“Because occupations were very restricted. In the period Johnson's photographing, African-American folks, whatever their education, couldn't get jobs better than mostly menial labor service occupations. What we see of it in Johnson’s photo were people who were janitors or menial laborers presenting themselves as they saw themselves as they functioned within their own community.”

This was true for Johnson too. He never officially found work as a photographer or at any photography studio. City records show he was hired as a janitor at the Post Office and Courthouse.

“He was essentially a freelance professional photographer as one of his occupations. There are too many photos and just the subject matter tells you he's not an amateur. But if you’re taking the Prince Hall Masons on 11th Street all dressed up and standing at attention – someone asked him to do that.”

The Family

Johnson’s photos are the only record of his photography career and talent. Millard Woods, the boy wearing the plaid cap in the photo, and his family were regular clients for Johnson, and Millard’s parents faced the same job discrimination that Johnson did. William Woods was the caretaker or janitor at the Governor’s mansion for over 20 years. But he and his wife Elizabeth were also incredibly active community organizers.

“William and Elizabeth together were leaders. They helped found the Lincoln Urban League in the early 1930s, in response to the difficulties of the Depression, and convinced their son Millard to come back to Lincoln. And he came back to be the first Executive Director of Lincoln Urban League, which becomes Clyde Malone center in 1950s,” Zimmer said.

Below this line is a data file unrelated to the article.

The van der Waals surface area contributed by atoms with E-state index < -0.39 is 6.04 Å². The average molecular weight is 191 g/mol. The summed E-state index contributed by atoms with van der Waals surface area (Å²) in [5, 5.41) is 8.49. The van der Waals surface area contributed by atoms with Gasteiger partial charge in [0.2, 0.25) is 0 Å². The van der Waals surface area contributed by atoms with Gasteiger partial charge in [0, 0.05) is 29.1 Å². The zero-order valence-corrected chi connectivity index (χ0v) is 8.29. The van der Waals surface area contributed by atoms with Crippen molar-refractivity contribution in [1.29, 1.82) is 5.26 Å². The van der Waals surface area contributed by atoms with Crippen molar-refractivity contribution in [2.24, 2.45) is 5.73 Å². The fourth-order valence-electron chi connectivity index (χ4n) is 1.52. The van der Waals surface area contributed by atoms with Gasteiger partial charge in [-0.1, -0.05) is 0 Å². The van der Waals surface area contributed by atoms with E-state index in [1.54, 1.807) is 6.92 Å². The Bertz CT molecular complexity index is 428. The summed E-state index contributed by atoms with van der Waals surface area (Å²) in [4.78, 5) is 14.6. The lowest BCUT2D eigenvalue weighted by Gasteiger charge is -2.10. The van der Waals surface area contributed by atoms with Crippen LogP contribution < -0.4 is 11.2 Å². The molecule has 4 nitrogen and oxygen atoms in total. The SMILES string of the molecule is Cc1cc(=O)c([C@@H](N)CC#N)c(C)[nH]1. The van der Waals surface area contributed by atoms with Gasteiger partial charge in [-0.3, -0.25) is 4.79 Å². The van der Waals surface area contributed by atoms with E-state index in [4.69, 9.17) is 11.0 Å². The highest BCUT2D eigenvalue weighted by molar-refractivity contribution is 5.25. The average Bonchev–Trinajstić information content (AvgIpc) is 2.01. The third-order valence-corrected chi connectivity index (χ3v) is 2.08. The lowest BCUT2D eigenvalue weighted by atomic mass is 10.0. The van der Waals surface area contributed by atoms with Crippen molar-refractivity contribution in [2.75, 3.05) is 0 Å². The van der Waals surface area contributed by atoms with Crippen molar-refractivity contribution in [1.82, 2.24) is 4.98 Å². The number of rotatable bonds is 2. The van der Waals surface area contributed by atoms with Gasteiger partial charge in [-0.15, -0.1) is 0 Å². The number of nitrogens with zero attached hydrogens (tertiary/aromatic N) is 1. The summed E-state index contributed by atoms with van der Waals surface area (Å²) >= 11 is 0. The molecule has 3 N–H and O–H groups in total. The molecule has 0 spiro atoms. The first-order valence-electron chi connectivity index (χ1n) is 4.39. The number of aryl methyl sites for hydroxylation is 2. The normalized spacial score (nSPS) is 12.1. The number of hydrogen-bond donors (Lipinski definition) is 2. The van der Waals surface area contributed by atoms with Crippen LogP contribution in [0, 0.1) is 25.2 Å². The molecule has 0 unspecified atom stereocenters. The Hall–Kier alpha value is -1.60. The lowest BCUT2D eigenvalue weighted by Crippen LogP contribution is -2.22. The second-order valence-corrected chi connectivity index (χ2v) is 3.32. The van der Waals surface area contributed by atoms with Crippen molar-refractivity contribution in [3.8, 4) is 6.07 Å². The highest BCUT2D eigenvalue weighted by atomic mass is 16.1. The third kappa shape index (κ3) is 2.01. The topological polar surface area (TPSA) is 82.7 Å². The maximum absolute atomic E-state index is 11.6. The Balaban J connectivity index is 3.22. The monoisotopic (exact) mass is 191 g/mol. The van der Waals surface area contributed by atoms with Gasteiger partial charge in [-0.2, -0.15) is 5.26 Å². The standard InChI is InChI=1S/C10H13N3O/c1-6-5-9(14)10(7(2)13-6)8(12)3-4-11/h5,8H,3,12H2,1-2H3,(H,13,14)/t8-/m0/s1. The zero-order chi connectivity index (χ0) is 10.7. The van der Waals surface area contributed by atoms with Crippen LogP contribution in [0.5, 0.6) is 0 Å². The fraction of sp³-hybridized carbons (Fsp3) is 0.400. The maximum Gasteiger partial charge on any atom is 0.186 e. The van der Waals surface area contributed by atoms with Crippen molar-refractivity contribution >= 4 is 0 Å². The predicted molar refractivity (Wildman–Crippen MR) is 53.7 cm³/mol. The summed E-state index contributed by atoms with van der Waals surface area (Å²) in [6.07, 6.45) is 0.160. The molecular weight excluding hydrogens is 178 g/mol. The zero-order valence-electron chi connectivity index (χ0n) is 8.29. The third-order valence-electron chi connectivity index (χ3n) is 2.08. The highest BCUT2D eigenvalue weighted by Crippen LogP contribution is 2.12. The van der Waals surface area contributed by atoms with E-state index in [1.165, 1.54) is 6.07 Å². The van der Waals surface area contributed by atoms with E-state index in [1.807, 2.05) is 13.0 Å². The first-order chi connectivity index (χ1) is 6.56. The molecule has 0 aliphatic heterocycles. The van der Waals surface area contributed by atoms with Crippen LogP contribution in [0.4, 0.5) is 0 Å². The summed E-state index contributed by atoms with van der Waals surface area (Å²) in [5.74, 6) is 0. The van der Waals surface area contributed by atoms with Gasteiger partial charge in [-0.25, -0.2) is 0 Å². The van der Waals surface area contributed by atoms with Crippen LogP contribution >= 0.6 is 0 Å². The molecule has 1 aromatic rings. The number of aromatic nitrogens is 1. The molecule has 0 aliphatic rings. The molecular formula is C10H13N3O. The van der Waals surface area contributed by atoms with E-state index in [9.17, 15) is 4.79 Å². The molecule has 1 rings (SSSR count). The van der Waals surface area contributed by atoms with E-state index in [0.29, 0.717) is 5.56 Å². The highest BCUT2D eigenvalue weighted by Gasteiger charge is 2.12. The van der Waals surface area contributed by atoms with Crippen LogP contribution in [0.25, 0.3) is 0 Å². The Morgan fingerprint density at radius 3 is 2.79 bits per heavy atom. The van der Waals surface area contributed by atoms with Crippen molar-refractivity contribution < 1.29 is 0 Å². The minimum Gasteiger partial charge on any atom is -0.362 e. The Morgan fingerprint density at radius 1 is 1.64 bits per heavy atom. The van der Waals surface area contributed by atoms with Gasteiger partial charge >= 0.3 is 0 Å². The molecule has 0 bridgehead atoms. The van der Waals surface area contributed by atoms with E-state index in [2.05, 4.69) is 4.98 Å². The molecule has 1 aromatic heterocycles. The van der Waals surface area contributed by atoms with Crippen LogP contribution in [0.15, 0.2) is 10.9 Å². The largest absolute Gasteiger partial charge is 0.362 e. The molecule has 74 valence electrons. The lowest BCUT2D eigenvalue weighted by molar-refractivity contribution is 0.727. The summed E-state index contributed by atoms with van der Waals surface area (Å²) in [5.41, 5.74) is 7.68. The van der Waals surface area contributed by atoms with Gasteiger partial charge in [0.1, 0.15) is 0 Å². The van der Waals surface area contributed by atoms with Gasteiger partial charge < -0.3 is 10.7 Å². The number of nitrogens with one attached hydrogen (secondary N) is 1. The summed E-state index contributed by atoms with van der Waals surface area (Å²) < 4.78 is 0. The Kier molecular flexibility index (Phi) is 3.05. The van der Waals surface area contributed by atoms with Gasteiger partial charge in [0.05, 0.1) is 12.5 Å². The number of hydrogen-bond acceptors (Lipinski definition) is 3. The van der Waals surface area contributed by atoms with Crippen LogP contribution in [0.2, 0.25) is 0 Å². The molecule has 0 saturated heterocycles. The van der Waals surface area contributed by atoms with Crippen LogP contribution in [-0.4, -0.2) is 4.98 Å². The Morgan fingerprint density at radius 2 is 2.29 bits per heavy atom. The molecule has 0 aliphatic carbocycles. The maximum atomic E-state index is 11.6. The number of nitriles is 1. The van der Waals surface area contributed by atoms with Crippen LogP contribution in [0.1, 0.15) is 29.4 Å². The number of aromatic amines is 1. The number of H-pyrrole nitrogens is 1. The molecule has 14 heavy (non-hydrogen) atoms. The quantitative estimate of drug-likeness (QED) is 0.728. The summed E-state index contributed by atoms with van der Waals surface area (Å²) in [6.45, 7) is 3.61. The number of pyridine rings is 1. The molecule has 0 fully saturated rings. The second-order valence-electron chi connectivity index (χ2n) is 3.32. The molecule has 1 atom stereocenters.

Above, Millard Woods obituary in the Omaha Star in 1966, and, below, an article about the Lincoln Urban League featuring Millard Woods. (Courtesy Constance Woods-Brown.)

 

Sixty years later, Nate Woods, Millard's grandson, is the assistant director at the Clyde Malone Center. There’s a portrait of Millard in the activity room alongside the other founders.  Woods sees his grandfather’s legacy every day in the work the Malone Center does, supporting students at local middle and high schools and after-school programs at the center.

“If you come to an after-school program, there’s a rainbow of all kinds of kids that come and patronize. All kinds of people that we help. It’s not just African American. So I think that’s the beauty of what he envisioned,” Woods said.

Over the years, Constance Woods-Brown has ended up inheriting a lot of her grandfather’s mementos, like his school yearbook, the diary he kept while he was the first black overseas field director at the Red Cross, and a Who’s Who in Colored America with an entry about him. A few years ago, Woods had a chance to add to her collection when she ran across her family’s photos in a book called Lincoln in Black and White, featuring some of Johnson’s photographs, including the family portraits with her grandfather as a boy.

“I got that book at Walgreen’s. It was just sitting by the checkout, and I was like, what is this? So I picked it up and thumbed through and said, 'Hey! It’s my grandfather in there! This is our family in here!'” Woods said. “I think it’s pretty cool. I’m really proud of him, and the things he did in his life time.”

For Woods-Brown and her brothers, his legacy isn’t just a piece of history. It’s their family.

Discussion